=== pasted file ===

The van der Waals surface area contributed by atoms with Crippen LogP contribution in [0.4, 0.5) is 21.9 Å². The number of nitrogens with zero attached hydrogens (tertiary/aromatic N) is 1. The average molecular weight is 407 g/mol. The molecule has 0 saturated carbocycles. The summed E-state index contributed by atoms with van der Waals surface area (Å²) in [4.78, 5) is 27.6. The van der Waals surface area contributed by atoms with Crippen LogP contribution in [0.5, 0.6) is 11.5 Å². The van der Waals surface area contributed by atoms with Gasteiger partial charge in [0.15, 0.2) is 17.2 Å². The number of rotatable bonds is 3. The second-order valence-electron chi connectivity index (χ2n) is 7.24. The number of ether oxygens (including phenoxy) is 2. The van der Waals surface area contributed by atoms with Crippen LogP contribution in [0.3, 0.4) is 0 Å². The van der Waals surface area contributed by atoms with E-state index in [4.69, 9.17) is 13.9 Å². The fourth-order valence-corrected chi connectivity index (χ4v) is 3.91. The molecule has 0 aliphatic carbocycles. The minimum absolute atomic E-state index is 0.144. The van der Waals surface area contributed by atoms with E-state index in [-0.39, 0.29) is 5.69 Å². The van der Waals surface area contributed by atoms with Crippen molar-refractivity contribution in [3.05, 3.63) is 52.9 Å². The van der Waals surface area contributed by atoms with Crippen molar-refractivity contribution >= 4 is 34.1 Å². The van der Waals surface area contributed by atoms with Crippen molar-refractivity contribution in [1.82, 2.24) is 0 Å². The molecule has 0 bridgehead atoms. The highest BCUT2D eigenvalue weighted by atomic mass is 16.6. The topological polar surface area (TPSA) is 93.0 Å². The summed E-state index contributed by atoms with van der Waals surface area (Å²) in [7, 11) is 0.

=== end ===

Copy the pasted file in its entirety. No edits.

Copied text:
The van der Waals surface area contributed by atoms with Crippen LogP contribution in [0.4, 0.5) is 21.9 Å². The number of nitrogens with zero attached hydrogens (tertiary/aromatic N) is 1. The average molecular weight is 407 g/mol. The molecule has 0 saturated carbocycles. The summed E-state index contributed by atoms with van der Waals surface area (Å²) in [4.78, 5) is 27.6. The van der Waals surface area contributed by atoms with Crippen LogP contribution in [0.5, 0.6) is 11.5 Å². The van der Waals surface area contributed by atoms with Gasteiger partial charge in [0.15, 0.2) is 17.2 Å². The number of rotatable bonds is 3. The second-order valence-electron chi connectivity index (χ2n) is 7.24. The number of ether oxygens (including phenoxy) is 2. The van der Waals surface area contributed by atoms with Crippen LogP contribution in [0.3, 0.4) is 0 Å². The van der Waals surface area contributed by atoms with E-state index in [4.69, 9.17) is 13.9 Å². The fourth-order valence-corrected chi connectivity index (χ4v) is 3.91. The molecule has 0 aliphatic carbocycles. The minimum absolute atomic E-state index is 0.144. The van der Waals surface area contributed by atoms with E-state index in [-0.39, 0.29) is 5.69 Å². The van der Waals surface area contributed by atoms with Crippen molar-refractivity contribution in [3.05, 3.63) is 52.9 Å². The van der Waals surface area contributed by atoms with Crippen molar-refractivity contribution >= 4 is 34.1 Å². The van der Waals surface area contributed by atoms with Crippen molar-refractivity contribution in [1.82, 2.24) is 0 Å². The molecule has 0 bridgehead atoms. The highest BCUT2D eigenvalue weighted by atomic mass is 16.6. The topological polar surface area (TPSA) is 93.0 Å². The summed E-state index contributed by atoms with van der Waals surface area (Å²) in [7, 11) is 0.